Wednesday, 22 July 2009

Why the bands as 'start-ups' biz model doesn't make sense to me...

Been pondering this bands as start-ups concept too but I have a huge problem with it. Been curious about the reactions to the NYT piece, especially as I was the guy who released Metric's previous record 'Live it Out' in the UK. They're an interesting example which kinda breaks this bands as a start-up concept into disperate red herring puzzle pieces.

My main issue is that start-ups and hyped new bands, both work on the premise of hope and potential, whereas any tried and tested company or band, has a quantifiable ROI (return on investment). This is problematic because the media is not that interested in bands or websites/tech which aren't brand new (as Metric weren't when we released their record, despite outselling the Gossip week on week until the NME cool list, etc) or massively successful. It's always a headscratcher when a band changes their name (like the Kaiser Chiefs did) or a website relaunches as something totally different, that it leads to press, which leads to other media coverage.

The economics (and perhaps ego-nomics) is all sorts of illogical when things are run on and driven by promise (see also: the banking crisis). All sense of scale is totally lost when people invest or talk about future projects, which is obviously what makes the world go around but at the cost of everything great that falls in the huge canyon between the stools of the new and the established. It's incredibly easy to miss a window of opportunity or jump the shark too early (often leading the charge for a lesser copyist), whilst for some reason never being allowed a chance to shine. I'm always fascinated at the different ways things worked when hits were slowburners or how books become paperback bestsellers from all the hardback praise (which I guess is kinda how imports or poor performing initial re-release get a massive second wind).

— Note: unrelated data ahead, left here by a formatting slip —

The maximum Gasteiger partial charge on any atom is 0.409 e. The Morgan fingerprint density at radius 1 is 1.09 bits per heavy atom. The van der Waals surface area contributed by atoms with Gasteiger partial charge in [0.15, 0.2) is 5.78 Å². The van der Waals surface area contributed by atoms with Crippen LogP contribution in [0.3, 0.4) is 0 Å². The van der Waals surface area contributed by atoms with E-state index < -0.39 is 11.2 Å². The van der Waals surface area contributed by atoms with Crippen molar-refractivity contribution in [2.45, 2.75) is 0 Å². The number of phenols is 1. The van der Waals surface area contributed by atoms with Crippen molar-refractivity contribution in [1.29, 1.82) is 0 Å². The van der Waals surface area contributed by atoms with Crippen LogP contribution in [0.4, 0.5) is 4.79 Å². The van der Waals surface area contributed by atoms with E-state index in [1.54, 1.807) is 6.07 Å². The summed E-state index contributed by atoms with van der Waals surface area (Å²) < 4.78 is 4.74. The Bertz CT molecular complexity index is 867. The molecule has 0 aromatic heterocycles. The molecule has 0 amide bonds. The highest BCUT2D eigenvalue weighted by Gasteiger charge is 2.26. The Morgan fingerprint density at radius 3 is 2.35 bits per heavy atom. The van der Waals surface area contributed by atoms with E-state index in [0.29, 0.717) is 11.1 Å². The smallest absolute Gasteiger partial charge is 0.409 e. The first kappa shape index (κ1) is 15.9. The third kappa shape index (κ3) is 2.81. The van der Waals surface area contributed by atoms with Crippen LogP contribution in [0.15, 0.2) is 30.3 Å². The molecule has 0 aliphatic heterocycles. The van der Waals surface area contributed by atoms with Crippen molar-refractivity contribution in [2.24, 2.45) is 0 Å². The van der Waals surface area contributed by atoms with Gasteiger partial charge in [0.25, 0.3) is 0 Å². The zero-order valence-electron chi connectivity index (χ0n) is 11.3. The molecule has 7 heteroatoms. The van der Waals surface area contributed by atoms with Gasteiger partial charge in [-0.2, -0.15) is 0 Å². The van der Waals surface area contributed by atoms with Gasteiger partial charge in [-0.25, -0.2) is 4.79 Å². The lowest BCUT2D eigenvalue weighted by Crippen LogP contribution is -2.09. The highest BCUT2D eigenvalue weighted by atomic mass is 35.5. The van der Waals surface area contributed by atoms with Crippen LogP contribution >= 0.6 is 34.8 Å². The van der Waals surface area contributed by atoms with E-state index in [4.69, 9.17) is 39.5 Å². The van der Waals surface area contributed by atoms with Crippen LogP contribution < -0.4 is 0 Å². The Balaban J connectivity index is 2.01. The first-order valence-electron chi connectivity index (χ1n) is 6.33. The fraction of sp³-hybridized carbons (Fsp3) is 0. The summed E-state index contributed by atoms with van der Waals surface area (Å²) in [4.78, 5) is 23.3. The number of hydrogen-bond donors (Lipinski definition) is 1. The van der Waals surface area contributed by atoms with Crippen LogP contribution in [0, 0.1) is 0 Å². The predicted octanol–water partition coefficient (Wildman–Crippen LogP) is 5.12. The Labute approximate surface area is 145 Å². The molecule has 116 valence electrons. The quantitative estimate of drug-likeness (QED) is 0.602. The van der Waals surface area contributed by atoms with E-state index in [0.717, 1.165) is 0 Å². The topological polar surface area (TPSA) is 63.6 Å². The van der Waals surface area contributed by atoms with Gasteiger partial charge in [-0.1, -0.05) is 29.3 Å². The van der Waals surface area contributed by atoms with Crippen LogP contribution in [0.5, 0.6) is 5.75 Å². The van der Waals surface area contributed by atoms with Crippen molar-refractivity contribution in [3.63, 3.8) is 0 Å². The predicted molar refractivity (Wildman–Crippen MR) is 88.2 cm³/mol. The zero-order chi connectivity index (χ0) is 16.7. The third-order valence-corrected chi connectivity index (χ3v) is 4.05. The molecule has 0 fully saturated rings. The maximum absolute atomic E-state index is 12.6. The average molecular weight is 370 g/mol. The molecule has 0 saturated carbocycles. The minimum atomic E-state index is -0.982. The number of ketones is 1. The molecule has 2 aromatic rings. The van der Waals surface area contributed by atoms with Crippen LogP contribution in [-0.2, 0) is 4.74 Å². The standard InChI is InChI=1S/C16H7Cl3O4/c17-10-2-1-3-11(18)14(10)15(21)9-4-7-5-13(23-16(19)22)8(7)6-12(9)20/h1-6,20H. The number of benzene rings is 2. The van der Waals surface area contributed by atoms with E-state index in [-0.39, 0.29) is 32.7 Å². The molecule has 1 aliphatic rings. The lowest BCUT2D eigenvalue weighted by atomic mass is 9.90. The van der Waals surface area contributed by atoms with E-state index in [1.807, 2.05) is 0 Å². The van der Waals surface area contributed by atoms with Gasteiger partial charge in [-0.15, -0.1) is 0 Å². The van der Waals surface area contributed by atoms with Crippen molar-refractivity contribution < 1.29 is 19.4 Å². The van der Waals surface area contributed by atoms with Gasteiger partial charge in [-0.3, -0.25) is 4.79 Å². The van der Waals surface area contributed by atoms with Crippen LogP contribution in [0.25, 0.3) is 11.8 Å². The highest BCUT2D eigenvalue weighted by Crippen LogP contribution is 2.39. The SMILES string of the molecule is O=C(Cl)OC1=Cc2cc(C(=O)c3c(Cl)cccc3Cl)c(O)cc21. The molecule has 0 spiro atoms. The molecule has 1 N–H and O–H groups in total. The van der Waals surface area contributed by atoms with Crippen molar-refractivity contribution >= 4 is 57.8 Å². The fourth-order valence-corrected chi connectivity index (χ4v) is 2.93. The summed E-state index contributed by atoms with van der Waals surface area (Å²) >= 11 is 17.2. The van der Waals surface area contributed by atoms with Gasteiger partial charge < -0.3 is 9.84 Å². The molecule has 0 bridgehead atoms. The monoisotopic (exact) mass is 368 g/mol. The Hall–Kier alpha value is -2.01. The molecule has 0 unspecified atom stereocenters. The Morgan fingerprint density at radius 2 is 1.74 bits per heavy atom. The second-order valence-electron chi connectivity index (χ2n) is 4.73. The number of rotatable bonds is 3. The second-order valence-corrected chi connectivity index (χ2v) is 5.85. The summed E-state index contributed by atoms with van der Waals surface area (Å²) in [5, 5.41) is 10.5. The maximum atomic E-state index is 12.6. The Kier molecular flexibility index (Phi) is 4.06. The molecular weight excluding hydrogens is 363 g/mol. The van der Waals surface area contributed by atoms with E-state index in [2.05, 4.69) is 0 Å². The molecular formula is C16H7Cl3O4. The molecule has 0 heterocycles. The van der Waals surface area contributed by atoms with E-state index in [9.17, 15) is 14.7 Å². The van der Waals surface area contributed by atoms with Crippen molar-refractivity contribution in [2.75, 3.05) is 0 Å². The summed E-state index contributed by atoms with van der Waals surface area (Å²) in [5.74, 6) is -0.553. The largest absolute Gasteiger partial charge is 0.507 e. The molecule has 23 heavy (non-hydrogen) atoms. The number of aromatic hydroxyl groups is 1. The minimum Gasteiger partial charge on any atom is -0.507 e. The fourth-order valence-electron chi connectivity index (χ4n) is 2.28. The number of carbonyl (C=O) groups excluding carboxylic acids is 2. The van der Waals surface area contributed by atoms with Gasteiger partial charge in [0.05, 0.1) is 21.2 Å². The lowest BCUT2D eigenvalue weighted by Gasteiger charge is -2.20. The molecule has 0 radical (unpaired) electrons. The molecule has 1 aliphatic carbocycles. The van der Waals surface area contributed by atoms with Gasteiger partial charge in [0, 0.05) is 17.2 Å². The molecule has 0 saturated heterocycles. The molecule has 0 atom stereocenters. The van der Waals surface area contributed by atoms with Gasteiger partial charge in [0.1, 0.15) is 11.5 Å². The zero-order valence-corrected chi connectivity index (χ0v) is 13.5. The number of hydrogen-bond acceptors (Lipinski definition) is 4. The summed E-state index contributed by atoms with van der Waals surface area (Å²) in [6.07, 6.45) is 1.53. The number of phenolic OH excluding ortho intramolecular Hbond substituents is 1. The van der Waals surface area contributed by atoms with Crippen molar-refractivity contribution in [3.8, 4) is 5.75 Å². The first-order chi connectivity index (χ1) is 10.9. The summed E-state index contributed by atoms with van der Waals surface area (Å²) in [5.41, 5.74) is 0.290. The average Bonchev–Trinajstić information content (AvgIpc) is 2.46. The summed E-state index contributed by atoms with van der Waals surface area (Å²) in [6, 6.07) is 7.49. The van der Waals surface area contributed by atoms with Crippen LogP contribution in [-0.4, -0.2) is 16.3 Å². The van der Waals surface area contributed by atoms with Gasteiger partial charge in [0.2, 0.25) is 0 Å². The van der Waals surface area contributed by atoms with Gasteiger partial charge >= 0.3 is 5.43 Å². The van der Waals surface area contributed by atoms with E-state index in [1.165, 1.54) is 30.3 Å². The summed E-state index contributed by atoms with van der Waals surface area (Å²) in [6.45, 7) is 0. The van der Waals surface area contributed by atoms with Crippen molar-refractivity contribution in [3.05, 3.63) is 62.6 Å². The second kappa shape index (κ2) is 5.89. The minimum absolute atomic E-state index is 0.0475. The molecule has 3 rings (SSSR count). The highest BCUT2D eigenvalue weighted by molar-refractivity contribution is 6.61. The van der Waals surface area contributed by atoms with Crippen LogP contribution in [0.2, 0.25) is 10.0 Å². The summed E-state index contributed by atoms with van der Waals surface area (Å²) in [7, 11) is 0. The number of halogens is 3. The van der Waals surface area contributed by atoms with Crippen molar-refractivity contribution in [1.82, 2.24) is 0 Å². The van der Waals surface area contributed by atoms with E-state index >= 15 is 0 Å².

Without wanting to doom-monger: Metric's continued success isn't down to biz models and is in part down to consolidating all the great things they've done in the past (especially Emily Haines' solo album which opened various different doors) and the fact they've made a friggin' great record, during a window of time when there aren't a great deal of great records and less and less brand new major label bands. Yet, the fact Fantasies (much-like Wolfgang Amadeus Phoenix) was overlooked in the UK in favour of the likes of electro-fronted ladypop from La Roux and Little Boots (who was once in a band named after a Metric track) or long-deadstars like U2 and Oasis speaks volumes about the state of the media and its problems which are more at the stagnant heart of the poor sales of records, much more than p2p.

Metric may have done better with this record but it's far from the best case scenario, they're still playing similar sized shows (billed exactly the same place on the Reading bill) but slowly starting to get a few mainstream breaks which might help them crossover in the states.